But I digress, though I do find it interesting and important. Speaking of a long period of time; briefly highlighting for time’s sake. Ram is found in Ruth 4 and the next three in Numbers chapter one. Again, we see a detailed genealogy. We also have a genealogy in 1st Chronicles 2 and in Ruth chapter 4. Matthew writes, “and to Salmon was born Boaz by Rahab;” the prostitute who hid the spies. Which brings us to David, who was the father of Solomon by the woman whose husband he had murdered.
Solomon was the father of the terrible king, Rehoboam, who took terrible advice from his friends. Under him, the twelve tribes split into Judah and Israel. We find that the genealogy of Jesus isn’t high and lofty, but proof of the promise.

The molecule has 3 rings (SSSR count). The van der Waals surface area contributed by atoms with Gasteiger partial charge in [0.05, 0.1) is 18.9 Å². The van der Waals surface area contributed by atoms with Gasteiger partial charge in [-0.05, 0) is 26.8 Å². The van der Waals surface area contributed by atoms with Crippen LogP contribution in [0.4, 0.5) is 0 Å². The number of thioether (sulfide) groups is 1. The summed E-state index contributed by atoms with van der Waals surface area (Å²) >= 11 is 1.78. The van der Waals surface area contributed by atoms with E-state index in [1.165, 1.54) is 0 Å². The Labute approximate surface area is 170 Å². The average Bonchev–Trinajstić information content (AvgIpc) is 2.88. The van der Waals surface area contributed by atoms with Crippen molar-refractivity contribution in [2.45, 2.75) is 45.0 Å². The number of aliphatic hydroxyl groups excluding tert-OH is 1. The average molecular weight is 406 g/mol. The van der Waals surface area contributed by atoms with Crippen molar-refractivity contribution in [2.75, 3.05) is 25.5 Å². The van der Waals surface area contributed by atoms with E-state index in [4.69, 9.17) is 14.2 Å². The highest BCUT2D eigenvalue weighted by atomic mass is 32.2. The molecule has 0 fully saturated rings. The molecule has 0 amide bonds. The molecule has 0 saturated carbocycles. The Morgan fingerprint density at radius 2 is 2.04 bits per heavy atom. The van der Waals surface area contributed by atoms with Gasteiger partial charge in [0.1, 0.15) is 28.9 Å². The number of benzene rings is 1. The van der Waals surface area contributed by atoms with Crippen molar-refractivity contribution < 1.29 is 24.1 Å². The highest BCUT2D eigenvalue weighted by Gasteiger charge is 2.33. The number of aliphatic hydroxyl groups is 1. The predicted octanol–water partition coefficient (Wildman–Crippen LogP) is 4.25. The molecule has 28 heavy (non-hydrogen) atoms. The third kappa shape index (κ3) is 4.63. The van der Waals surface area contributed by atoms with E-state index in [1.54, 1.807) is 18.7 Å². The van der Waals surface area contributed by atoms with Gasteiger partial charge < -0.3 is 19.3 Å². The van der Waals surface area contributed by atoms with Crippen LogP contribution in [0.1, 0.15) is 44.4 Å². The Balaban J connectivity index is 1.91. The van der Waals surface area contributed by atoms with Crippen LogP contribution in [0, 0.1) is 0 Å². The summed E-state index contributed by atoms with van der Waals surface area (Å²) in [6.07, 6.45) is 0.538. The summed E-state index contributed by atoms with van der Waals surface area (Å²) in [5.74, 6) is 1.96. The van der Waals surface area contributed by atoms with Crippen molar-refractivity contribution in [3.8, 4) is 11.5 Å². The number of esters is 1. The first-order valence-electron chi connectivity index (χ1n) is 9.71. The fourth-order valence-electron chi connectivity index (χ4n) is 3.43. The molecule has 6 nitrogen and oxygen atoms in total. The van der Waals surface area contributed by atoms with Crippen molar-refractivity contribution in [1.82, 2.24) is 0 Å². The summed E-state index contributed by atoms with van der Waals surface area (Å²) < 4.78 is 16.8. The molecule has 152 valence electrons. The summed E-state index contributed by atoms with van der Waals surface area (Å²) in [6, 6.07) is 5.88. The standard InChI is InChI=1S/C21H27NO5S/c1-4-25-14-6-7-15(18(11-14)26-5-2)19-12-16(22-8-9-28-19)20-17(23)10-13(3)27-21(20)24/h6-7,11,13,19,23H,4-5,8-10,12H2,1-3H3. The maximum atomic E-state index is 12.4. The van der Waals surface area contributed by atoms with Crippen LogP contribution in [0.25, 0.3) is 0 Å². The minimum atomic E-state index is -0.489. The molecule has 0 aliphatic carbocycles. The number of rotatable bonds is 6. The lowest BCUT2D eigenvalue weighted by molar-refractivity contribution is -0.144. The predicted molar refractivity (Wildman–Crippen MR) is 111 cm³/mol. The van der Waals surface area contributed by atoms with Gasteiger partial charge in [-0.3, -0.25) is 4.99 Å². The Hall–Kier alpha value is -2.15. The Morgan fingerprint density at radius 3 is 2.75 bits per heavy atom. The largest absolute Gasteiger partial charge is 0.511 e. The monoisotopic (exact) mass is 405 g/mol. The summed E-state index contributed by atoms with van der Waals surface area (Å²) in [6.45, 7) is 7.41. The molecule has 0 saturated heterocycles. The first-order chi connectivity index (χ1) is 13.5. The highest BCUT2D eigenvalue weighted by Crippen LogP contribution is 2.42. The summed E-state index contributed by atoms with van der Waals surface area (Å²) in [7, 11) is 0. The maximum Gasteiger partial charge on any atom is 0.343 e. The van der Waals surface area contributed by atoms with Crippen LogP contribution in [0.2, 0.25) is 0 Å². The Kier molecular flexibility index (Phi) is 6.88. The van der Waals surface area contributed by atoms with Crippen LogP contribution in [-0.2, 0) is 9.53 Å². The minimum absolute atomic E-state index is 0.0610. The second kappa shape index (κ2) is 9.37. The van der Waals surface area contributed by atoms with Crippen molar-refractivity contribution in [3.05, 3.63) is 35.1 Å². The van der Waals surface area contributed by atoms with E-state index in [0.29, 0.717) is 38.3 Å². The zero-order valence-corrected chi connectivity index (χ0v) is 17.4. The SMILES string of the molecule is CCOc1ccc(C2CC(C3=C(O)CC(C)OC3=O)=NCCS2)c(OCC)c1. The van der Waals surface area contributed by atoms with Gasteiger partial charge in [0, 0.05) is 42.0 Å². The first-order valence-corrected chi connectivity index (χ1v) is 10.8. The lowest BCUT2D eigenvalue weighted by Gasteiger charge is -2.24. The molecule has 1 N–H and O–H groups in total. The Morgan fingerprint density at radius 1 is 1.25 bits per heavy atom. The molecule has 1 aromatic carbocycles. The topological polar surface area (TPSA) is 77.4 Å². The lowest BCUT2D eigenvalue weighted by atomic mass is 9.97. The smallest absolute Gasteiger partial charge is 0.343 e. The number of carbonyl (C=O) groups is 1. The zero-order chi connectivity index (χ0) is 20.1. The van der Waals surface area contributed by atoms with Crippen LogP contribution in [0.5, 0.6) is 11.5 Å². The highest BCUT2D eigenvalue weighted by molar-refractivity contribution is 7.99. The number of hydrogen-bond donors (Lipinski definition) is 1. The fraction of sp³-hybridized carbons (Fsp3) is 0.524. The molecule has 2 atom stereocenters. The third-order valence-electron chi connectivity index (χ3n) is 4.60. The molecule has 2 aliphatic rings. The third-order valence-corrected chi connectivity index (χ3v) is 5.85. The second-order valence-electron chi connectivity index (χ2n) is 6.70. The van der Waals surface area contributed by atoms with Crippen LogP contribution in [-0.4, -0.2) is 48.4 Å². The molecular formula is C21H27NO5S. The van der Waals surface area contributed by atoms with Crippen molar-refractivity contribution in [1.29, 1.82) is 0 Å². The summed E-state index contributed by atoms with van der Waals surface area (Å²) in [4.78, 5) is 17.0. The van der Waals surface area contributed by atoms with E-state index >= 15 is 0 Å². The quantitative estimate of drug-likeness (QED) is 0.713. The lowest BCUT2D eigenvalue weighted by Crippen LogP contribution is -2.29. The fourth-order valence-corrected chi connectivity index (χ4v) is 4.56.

Skipping a few kings for time’s sake, we’ll zoom in on Jeconiah. In Jeremiah 22 we read, “’As I live,’ declares the LORD, “even though Coniah the son of Jehoiakim king of Judah were a signet ring on My right hand, yet I would pull you off; and I shall give you over into the hand of those who are seeking your life, yes, into the hand of those whom you dread, even into the hand of Nebuchadnezzar king of Babylon, and into the hand of the Chaldeans.'” And, “Thus says the LORD, ‘Write this man down childless, A man who will not prosper in his days; For no man of his descendants will prosper Sitting on the throne of David Or ruling again in Judah.’”